AIMS: Treatment with glucagon-like peptide (GLP)-1 receptor agonists or dipeptidyl peptidase (DPP)-4 inhibitors might increase gallstone formation; however, the mechanisms involved are unknown. We aimed to assess the effects of these drugs on gallbladder volume and bile acid profile.
MATERIALS AND METHODS: A total of 57 type 2 diabetes patients (mean ± SD age, 62.8 ± 6.9 years; BMI, 31.8 ± 4.1 kg/m(2) ; HbA1c, 7.3% ± 0.6%), treated with metformin and/or sulfonylureas, were included in this 12-week randomized, placebo-controlled, double-blind, single-centre trial between July 2013 and August 2015 at the VU University Medical Center, the Netherlands. Patients received the GLP-1 receptor agonist liraglutide, the DPP-4 inhibitor sitagliptin or matching placebo for 12 weeks. Gallbladder fasting volume and ejection fraction were measured using ultrasonography after a high-fat meal. Serum bile acids were measured in the fasting and postprandial state and in faecal samples. The trial was registered at ClinicalTrials.gov (NCT01744236).
RESULTS: Neither liraglutide nor sitagliptin had an effect on gallbladder fasting volume and ejection fraction (p > .05). Liraglutide increased serum levels of deoxycholic acid in the fasting state [0.20 µmol/L (95% CI 0.027-0.376), p = 0.024] and postprandial state [AUC 40.71 (13.22-68.21), p = 0.005] and in faeces [ratio 1.5 (1.03-2.19); p = 0.035]. Sitagliptin had no effect on serum bile acids, but increased faecal levels of chenodeoxycholic acid [ratio 3.42 (1.33-8.79), p = 0.012], cholic acid [ratio 3.32 (1.26-8.87), p = 0.017] and ursodeoxycholic acid [ratio 3.81 (1.44-10.14), p = 0.008].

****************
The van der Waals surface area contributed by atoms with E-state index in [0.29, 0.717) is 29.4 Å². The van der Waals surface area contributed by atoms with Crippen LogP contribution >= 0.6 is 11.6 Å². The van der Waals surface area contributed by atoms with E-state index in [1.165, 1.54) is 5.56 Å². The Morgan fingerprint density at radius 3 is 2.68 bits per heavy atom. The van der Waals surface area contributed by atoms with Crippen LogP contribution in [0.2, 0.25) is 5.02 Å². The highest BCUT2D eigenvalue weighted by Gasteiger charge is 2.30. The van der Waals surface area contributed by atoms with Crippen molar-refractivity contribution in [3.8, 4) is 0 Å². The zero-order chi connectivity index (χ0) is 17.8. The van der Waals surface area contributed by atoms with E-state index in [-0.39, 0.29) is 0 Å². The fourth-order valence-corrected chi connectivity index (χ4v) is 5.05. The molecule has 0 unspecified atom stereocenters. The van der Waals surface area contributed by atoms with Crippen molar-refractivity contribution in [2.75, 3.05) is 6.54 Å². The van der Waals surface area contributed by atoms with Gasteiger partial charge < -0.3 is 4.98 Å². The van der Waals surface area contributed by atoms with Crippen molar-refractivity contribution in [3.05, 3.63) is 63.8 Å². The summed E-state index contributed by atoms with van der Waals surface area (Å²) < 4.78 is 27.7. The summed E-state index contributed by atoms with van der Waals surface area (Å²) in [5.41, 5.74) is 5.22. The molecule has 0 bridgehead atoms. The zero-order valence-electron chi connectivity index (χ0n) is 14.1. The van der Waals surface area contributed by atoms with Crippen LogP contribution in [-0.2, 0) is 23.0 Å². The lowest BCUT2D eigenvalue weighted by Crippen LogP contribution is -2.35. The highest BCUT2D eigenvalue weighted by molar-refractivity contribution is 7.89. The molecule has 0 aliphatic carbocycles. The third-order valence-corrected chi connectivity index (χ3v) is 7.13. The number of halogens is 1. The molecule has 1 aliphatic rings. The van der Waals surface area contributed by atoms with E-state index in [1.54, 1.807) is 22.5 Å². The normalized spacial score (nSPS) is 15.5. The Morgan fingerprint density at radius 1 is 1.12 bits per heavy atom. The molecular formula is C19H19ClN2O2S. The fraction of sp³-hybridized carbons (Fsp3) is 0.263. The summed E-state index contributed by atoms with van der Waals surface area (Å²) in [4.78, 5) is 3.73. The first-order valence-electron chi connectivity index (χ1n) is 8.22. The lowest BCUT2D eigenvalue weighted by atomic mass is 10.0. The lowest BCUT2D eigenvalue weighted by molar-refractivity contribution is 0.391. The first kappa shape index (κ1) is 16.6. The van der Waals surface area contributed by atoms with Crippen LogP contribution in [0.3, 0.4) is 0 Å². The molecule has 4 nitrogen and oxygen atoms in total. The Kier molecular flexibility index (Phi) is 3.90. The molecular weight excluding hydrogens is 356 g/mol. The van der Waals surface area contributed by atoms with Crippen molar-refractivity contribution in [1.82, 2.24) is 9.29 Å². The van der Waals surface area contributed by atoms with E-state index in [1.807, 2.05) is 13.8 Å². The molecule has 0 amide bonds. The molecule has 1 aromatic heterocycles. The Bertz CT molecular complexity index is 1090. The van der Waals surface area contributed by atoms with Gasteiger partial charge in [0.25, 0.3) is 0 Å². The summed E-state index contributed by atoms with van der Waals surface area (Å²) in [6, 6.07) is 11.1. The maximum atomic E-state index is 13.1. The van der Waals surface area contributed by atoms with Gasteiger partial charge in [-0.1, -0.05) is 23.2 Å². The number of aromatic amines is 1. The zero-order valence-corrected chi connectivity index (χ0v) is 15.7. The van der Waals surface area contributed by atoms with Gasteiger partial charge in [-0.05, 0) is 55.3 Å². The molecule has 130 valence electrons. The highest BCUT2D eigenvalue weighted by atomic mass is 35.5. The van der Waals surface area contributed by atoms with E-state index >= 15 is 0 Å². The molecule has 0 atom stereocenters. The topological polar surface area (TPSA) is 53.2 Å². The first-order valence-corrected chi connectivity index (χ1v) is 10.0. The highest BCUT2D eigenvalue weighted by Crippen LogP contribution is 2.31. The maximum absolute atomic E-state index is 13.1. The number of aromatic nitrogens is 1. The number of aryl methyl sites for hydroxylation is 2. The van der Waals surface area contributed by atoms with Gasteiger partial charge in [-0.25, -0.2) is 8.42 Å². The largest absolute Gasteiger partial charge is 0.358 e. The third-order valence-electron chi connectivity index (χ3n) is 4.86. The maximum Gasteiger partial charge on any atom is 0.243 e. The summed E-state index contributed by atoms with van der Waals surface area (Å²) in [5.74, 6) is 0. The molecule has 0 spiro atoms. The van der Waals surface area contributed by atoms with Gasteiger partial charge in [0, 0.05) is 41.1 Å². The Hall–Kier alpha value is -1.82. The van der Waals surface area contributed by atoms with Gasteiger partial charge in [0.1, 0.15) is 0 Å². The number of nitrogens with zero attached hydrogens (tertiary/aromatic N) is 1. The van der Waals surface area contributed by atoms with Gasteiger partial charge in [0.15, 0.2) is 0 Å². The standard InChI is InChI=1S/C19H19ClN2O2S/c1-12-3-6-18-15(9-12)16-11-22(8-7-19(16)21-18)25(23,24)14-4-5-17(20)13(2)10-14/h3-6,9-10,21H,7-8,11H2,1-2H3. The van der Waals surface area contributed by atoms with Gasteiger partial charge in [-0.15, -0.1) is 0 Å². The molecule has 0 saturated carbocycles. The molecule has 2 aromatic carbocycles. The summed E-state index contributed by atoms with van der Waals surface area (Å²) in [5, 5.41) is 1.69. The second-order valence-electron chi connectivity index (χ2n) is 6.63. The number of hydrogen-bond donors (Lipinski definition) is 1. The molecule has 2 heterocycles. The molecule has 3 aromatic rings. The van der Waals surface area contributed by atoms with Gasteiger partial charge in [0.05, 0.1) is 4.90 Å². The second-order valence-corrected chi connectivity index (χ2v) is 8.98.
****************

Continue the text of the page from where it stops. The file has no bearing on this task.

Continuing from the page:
CONCLUSIONS: Neither liraglutide nor sitagliptin has an effect on gallbladder volume. Observed changes in bile acids with liraglutide suggest alterations in the intestinal microbiome, while sitagliptin appears to increase hepatic bile acid production.
- Journal Article
- bile acids
- dipeptidyl peptidase 4
- gallbladder emptying
- gastric emptying
- glucagon-like peptide 1